Keywords

Lice; Mange mites; Prevalence; Risk factors; Sheep; Asella

Introduction

Ethiopia with its greatest variation in climate and topography possesses one of the largest small ruminant populations in the world, which is kept extensively mostly by small holder farmers and adjacent to crop production [1-3]. The country is home to 23.6 million sheep [4], but the immense potential these numbers represent has yet to be realized due to a multitude of factors. Ectoparasites are very common and widely distributed in all agro-ecological zones in Ethiopia [5,6]. They are one of the major hindrances to the productivity of sheep in the country and infestation caused by the ectoparasites could lead to considerable economic losses to farmers due to loss of productivity, mortality, and skin diseases. Among the ectoparasites; lice, sheep keds, ticks, fleas and mange mites causes a great preslaughter defects responsible for downgrading and rejection of skins that confront the productivity of sheep [7]. About 35% of sheep and 56% of goat skin rejections in Ethiopia are attributed to ectoparasites [8] and all these established facts revealed that the ectoparasites pose serious economic losses to the farmer, the tanning industry and the country as a whole [7,9].

Mange mites are common in Ethiopia and therefore are reported from many regions and different agro climates. Based on the reports so far, mange mites are most prevalent in four national regional states of Ethiopia namely, the Amhara, Oromia, Tigray and Southern Nation and Nationalities regional states [10-12]. In all reports, three genera of mites namely, Sarcoptes, Psoroptes and Demodex were reported to affect small ruminants. In addition to this, lice infestation in the country is the most frequently reported and the most important skin disease of small ruminants this is because lice are found to be the cause of cockle [13].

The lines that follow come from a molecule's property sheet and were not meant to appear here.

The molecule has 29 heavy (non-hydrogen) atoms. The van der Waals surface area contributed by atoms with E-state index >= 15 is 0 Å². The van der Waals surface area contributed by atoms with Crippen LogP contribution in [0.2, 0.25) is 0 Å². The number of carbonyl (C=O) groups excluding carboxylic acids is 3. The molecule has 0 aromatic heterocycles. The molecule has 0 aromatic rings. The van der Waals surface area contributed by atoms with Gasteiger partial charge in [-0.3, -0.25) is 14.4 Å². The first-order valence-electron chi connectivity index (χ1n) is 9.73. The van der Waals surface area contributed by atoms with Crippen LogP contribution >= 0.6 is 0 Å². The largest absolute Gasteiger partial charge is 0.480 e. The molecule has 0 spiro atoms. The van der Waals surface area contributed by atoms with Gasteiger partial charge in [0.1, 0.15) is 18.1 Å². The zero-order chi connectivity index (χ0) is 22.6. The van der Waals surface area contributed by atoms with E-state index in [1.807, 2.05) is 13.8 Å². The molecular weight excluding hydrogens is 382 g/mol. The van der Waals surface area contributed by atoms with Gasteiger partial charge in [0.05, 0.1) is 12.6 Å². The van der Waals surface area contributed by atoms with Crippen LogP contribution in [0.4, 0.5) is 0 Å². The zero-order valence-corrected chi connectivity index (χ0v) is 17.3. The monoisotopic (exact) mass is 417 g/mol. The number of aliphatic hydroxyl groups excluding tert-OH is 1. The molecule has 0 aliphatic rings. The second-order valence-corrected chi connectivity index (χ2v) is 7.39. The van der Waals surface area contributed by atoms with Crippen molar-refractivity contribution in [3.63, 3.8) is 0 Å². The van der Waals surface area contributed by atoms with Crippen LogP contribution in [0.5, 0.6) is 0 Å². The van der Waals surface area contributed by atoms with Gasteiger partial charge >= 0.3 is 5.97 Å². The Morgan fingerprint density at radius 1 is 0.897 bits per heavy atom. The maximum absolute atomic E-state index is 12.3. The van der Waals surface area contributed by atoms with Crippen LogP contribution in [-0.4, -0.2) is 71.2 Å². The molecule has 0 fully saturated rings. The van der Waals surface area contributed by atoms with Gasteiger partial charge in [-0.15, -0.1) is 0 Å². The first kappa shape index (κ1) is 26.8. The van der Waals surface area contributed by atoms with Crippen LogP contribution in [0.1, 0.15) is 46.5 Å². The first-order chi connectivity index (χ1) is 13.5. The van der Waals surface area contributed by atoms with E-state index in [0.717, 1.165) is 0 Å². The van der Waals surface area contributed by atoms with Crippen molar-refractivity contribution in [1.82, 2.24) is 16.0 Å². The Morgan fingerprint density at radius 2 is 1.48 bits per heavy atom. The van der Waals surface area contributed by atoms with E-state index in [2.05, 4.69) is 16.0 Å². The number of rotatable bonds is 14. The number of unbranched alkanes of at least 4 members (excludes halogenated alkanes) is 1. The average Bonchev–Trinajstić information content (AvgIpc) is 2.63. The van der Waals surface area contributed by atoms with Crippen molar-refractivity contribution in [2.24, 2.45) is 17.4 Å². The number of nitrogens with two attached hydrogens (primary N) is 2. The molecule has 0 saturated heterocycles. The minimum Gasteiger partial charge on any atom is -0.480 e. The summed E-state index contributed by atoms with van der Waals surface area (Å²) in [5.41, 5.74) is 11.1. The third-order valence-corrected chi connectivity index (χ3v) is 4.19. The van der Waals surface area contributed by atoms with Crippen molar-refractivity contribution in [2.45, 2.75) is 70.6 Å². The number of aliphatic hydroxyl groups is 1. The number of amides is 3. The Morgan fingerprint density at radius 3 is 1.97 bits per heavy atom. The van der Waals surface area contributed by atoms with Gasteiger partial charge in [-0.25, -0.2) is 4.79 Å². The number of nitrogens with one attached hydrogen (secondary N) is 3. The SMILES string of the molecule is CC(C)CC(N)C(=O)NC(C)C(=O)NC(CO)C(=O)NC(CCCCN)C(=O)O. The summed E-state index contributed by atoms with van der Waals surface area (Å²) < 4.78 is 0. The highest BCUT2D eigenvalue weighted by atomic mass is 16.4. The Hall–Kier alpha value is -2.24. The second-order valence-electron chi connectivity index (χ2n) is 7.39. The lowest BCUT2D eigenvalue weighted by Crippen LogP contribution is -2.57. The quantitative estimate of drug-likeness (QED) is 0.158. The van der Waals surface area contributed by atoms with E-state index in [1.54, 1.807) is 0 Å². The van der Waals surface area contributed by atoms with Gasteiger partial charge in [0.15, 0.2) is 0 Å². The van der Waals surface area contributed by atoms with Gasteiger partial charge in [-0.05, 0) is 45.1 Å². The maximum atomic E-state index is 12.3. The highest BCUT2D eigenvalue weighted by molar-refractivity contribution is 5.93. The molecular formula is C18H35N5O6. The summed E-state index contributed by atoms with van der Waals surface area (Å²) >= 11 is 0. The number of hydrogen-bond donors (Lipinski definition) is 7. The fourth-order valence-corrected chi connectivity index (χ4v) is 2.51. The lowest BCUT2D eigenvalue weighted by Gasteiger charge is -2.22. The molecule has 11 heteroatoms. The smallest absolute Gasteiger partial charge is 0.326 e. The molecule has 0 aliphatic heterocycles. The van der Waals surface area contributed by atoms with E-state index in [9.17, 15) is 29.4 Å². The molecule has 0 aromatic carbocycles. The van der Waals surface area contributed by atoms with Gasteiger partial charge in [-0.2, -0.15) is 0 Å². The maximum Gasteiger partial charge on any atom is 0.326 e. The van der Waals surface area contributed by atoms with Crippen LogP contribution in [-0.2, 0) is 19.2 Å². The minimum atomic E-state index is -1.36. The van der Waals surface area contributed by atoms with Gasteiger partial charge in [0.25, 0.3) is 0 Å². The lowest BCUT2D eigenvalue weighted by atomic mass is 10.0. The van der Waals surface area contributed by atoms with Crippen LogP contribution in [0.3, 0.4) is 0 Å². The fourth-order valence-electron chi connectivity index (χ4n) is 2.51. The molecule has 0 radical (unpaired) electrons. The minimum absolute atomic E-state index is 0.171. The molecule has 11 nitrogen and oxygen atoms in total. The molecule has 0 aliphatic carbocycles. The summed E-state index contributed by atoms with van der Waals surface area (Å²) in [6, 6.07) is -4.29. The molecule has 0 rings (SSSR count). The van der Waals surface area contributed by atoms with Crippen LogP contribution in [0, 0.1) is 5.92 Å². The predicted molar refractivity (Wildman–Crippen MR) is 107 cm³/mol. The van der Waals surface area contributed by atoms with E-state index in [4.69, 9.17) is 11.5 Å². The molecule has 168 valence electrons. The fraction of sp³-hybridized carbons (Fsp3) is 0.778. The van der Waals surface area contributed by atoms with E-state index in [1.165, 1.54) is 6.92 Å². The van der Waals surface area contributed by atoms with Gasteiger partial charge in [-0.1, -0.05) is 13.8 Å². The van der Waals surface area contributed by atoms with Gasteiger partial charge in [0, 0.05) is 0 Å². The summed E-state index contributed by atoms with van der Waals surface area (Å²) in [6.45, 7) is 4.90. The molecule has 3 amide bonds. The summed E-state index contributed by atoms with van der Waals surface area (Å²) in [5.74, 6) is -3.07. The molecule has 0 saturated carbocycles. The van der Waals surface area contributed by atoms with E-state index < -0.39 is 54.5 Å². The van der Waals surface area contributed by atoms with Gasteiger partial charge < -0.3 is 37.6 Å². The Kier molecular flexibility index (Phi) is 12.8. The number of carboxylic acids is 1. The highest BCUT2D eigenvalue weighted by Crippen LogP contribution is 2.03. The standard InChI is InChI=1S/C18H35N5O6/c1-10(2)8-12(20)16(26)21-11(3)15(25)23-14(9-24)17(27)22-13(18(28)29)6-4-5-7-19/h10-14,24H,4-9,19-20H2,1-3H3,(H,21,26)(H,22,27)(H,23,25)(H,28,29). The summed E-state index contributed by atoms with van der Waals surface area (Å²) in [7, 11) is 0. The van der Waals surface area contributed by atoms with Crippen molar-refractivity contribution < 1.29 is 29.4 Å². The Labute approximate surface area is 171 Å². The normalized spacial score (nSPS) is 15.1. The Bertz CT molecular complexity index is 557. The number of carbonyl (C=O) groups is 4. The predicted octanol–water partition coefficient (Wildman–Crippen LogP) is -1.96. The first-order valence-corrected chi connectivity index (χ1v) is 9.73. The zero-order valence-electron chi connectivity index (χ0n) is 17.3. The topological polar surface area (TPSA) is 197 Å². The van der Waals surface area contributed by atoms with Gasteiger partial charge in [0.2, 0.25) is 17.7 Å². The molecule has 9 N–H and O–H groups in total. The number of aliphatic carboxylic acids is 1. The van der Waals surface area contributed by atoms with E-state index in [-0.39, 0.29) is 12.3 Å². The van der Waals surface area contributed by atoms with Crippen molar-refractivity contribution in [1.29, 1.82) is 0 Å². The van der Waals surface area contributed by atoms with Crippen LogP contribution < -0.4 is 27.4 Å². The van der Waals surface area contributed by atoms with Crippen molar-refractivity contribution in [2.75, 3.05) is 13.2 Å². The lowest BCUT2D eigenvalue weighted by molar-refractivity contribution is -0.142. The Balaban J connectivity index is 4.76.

Various studies have been conducted to determine the prevalence of mange mites and lice infestation in various regions of Ethiopia. Among the three genera of mites, Sarcoptic scabiei var. caprae and Sarcoptic scabiei var. ovis have a wide geographic distribution in many goat and sheep rearing in arid and semi-arid areas of Ethiopia, and it is more commonly seen in goats than sheep. In Ethiopia, they are widely distributed in lowland mainly [10-12], low and midlands [7] as well as central midland part of the country [14]. Studies conducted by Kedir [15] in Tigray (30.32%) and Fekadu et al. [12] in Southern Ethiopia (57.6%) disclosed the highest prevalence of sarcoptic mites in sheep and goats in the country.